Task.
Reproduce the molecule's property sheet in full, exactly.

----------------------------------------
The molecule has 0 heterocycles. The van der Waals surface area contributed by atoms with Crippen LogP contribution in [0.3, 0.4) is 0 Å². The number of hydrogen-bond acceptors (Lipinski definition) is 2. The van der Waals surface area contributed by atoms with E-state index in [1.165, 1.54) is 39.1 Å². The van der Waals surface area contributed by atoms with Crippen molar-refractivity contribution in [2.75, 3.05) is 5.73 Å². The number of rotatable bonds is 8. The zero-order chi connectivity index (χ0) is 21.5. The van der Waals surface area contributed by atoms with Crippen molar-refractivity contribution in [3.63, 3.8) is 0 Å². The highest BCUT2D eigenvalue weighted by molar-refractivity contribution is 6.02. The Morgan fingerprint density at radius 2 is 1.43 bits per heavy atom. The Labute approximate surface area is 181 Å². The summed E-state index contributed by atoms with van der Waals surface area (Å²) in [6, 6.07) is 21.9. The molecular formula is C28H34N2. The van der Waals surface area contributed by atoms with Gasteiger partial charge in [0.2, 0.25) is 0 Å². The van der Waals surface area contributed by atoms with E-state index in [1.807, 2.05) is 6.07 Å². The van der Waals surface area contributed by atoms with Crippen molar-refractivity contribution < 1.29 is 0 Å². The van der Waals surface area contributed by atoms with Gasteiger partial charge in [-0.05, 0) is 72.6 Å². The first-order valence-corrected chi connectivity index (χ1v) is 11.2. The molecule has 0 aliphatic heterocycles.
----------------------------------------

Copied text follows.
The molecule has 0 heterocycles. The van der Waals surface area contributed by atoms with Crippen LogP contribution in [0.3, 0.4) is 0 Å². The number of hydrogen-bond acceptors (Lipinski definition) is 2. The van der Waals surface area contributed by atoms with E-state index in [1.165, 1.54) is 39.1 Å². The van der Waals surface area contributed by atoms with Crippen molar-refractivity contribution in [2.75, 3.05) is 5.73 Å². The number of rotatable bonds is 8. The zero-order chi connectivity index (χ0) is 21.5. The van der Waals surface area contributed by atoms with Crippen molar-refractivity contribution in [3.63, 3.8) is 0 Å². The highest BCUT2D eigenvalue weighted by molar-refractivity contribution is 6.02. The Morgan fingerprint density at radius 2 is 1.43 bits per heavy atom. The Labute approximate surface area is 181 Å². The summed E-state index contributed by atoms with van der Waals surface area (Å²) in [6, 6.07) is 21.9. The molecular formula is C28H34N2. The van der Waals surface area contributed by atoms with Gasteiger partial charge in [0.2, 0.25) is 0 Å². The van der Waals surface area contributed by atoms with E-state index in [1.807, 2.05) is 6.07 Å². The van der Waals surface area contributed by atoms with Crippen molar-refractivity contribution < 1.29 is 0 Å². The van der Waals surface area contributed by atoms with Gasteiger partial charge in [-0.05, 0) is 72.6 Å². The first-order valence-corrected chi connectivity index (χ1v) is 11.2. The molecule has 0 aliphatic heterocycles.